SCOTUS Rules Bankruptcy Filers Can’t Avoid Debt Incurred By Another’s Fraud


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The U.S. Supreme Court delivered a massive 9-0 decision on Wednesday that a California woman could not use U.S. bankruptcy code protection to avoid paying a $200,000 debt, which resulted from fraud by her partner.

“The court said that the woman, Kate Bartenwerfer, owed the debt even if she did not know about her husband David’s misrepresentations regarding the condition of a house when they sold it to San Francisco real estate developer Kieran Buckley for more than $2 million. Buckley had sued the couple and won a judgment for those misrepresentations,” CNBC reported.

“The 9-0 decision written by Justice Amy Coney Barrett resolves a difference of opinion between several federal circuit appeals courts on the question of whether an innocent party can shield themselves from debt for another person’s fraud after filing for bankruptcy. The ruling cited and reinforces a Supreme Court decision in 1885, which found that two partners in a New York wool company were liable for the debt due to the fraudulent claims of a third partner even though they were not themselves ‘guilty of wrong.’ Barrett dismissed Bartenwerfer’s grammar-focused argument, which claimed that the relevant section of the bankruptcy code, written in the passive voice as ‘money obtained by fraud,’ refers to ‘money obtained by the individual debtor’s fraud,'” the outlet added.

“Innocent people are sometimes held liable for fraud they did not personally commit, and, if they declare bankruptcy, [the bankruptcy code] bars discharge of that debt,” Barrett wrote. “So it is for Bartenwerfer, and we are sensitive to the hardship she faces.”

“The Code makes several exceptions to the general rule, including the one at issue in this case: Section 523(a)(2)(A) bars the discharge of ‘any debt … for money … to the extent obtained by … false pretenses, a false representation, or actual fraud,’” Barrett wrote.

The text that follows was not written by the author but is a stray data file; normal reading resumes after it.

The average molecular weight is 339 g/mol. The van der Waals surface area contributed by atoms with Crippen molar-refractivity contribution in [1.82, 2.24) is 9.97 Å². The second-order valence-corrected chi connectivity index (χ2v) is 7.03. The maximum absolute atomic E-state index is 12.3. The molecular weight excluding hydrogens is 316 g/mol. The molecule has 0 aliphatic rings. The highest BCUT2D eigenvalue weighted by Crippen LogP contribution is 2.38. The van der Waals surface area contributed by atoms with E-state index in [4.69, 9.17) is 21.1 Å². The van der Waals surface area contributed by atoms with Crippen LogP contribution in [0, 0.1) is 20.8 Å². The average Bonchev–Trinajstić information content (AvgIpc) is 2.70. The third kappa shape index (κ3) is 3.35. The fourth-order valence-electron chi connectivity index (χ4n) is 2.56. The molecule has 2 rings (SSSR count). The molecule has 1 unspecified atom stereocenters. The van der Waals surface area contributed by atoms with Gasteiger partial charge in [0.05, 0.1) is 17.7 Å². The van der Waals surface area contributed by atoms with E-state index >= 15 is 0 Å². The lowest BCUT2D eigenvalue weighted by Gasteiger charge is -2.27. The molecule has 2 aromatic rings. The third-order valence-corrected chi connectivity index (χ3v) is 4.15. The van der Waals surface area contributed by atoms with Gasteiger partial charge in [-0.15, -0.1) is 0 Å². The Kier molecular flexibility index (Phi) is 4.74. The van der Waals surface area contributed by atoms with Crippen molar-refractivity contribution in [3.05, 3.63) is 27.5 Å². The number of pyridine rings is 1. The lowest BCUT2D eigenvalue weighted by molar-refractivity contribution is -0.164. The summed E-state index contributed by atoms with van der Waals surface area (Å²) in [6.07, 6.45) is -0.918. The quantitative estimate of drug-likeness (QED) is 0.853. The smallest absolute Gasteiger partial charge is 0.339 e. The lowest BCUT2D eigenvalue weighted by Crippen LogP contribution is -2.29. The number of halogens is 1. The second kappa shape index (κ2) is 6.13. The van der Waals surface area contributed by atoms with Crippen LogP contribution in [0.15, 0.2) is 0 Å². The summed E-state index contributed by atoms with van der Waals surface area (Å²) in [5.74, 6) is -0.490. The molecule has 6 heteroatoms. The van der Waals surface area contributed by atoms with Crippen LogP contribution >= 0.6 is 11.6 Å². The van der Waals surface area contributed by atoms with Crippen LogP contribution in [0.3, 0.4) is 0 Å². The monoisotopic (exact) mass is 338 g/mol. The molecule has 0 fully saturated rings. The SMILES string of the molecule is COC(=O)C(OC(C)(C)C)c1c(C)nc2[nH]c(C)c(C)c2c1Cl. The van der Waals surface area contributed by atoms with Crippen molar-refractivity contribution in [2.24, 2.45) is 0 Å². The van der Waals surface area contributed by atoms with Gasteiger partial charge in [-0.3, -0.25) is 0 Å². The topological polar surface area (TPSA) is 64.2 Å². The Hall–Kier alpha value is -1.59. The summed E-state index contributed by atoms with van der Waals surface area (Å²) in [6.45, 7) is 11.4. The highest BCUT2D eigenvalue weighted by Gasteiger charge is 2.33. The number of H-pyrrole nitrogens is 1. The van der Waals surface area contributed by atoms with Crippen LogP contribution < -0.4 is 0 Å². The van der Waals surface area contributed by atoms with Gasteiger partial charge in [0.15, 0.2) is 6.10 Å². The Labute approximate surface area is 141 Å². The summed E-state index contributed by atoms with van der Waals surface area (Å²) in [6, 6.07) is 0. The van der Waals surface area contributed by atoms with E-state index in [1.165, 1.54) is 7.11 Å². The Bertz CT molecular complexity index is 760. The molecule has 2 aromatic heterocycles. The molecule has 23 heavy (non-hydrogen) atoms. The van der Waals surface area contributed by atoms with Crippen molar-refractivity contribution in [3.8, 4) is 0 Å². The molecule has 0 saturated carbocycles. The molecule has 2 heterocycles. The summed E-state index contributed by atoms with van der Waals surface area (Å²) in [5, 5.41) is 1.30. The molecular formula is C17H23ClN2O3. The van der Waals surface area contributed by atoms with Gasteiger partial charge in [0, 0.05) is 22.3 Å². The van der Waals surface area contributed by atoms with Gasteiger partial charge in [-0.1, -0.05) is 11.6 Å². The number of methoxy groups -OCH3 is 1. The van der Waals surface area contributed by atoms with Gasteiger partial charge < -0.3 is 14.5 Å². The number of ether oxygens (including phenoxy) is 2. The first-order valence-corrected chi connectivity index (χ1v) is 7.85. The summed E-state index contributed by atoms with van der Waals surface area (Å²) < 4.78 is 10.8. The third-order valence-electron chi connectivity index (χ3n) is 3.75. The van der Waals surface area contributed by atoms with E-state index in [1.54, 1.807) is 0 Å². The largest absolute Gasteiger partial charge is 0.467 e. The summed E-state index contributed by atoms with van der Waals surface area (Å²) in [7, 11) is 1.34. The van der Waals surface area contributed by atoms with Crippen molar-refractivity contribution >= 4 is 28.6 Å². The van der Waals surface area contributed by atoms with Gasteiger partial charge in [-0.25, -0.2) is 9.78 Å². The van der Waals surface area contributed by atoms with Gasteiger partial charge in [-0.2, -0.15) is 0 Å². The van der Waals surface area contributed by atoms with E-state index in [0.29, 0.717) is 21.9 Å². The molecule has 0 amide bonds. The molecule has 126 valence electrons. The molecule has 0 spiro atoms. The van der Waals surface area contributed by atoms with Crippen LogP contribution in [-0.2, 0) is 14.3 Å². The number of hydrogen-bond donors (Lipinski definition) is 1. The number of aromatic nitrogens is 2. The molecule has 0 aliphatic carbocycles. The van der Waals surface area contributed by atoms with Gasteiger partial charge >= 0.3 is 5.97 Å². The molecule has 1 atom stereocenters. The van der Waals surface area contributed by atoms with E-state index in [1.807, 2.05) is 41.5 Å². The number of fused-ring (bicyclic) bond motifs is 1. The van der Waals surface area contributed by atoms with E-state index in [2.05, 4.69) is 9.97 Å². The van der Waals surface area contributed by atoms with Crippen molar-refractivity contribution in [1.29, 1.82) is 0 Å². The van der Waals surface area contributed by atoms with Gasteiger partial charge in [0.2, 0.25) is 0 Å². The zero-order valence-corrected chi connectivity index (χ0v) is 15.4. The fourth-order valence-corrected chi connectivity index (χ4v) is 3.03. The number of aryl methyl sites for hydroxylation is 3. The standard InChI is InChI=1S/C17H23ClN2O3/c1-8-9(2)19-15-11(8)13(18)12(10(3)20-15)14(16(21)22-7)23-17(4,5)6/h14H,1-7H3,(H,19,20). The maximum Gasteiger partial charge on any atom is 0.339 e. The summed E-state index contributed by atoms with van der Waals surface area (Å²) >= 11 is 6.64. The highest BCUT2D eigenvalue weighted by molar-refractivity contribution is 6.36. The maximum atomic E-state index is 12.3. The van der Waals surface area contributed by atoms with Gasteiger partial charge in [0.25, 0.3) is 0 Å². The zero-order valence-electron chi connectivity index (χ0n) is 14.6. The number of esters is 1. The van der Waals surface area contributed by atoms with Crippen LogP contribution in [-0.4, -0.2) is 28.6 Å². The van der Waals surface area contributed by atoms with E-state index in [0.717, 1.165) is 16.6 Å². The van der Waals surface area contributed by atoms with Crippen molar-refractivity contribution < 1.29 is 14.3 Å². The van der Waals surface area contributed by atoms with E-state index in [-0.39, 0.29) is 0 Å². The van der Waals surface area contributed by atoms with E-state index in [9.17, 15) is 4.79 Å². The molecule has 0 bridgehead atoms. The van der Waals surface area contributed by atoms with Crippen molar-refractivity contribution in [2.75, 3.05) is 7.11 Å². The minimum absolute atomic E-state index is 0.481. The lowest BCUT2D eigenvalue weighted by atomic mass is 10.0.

“Based on testimony from the parties, real estate agents, and contractors, the court found that David had knowingly concealed the house’s defects from Buckley,” Barrett wrote. “And the court imputed David’s fraudulent intent to Kate because the two had formed a legal partnership to execute the renovation and resale project.”

The Supreme Court is also hearing a closely-watched case involving a quarter-century-old law that has protected tech companies from lawsuits and prosecution for content posted by their users.


The ruling is being closely watched as it could upend rules that have governed the internet.

“Section 230 is seen as a fundamental law of the internet and considered inviolable by its staunch defenders. Section 230 was part of the Communication Decency Act, an anti-pornography law signed in 1996, that helped set the rules of the road for the internet, which was still in its infancy as an online playground for all. The idea was to protect the then embryonic internet sector from cascading lawsuits and to allow it to flourish while encouraging tech companies to moderate their content,” Breitbart reported.


“At the time most of the attention went on limits put on sexual content, a part of the bill that was backed by then-president Bill Clinton and that was later struck down by the Supreme Court in a landmark case. But inserted into the legislation was Section 230 which stated that ‘no provider or user of an interactive computer service shall be treated as the publisher’ or hold responsibility for the content that came from an outside party. Under the protection of Section 230, Facebook, Instagram, Twitter, or YouTube became the conduits of a world conversation without ever being at risk of a lawsuit by someone taking offense at a tweet or a controversial video,” the outlet added.

The Supreme Court also recently heard arguments in a closely-watched immigration case that could set a major precedent.

The Biden administration was questioned over its assumed authority to decide which people in the country illegally they can deport first. A pair of Republican attorneys general from Texas and Louisiana argued that the U.S. Department of Homeland Security is violating federal immigration laws in doing so.

The nation’s highest court is considering a trio of issues distinct to the case and while it’s unclear which way the justices might swing, some did appear to chastise the Biden administration’s arguments.

“At the heart of the dispute is a September 2021 memo from Homeland Security Secretary Alejandro Mayorkas that laid out priorities for the arrest, detention, and deportation of certain non-citizens, reversing efforts by former President Donald Trump to increase deportations,” CNN reported. “Several of the conservative justices on Tuesday seemed ready to rule in favor of the states on a major threshold issue: whether Texas and Louisiana had the legal right to bring the challenge in the first place.”

In addressing whether the DHS guidelines were in conflict with two provisions of federal law, Justices John Roberts, Samuel Alito, and Brett Kavanaugh cited that the law does note some immigrants “shall” be taken into custody or removed from the country, which appeared to suggest they were skeptical of the Biden administration’s assumed discretion.

“Shall means shall,” Roberts said. “Shouldn’t we just say what we think the law is,” he added while suggesting it ought to be left to other branches to “sort that out.”

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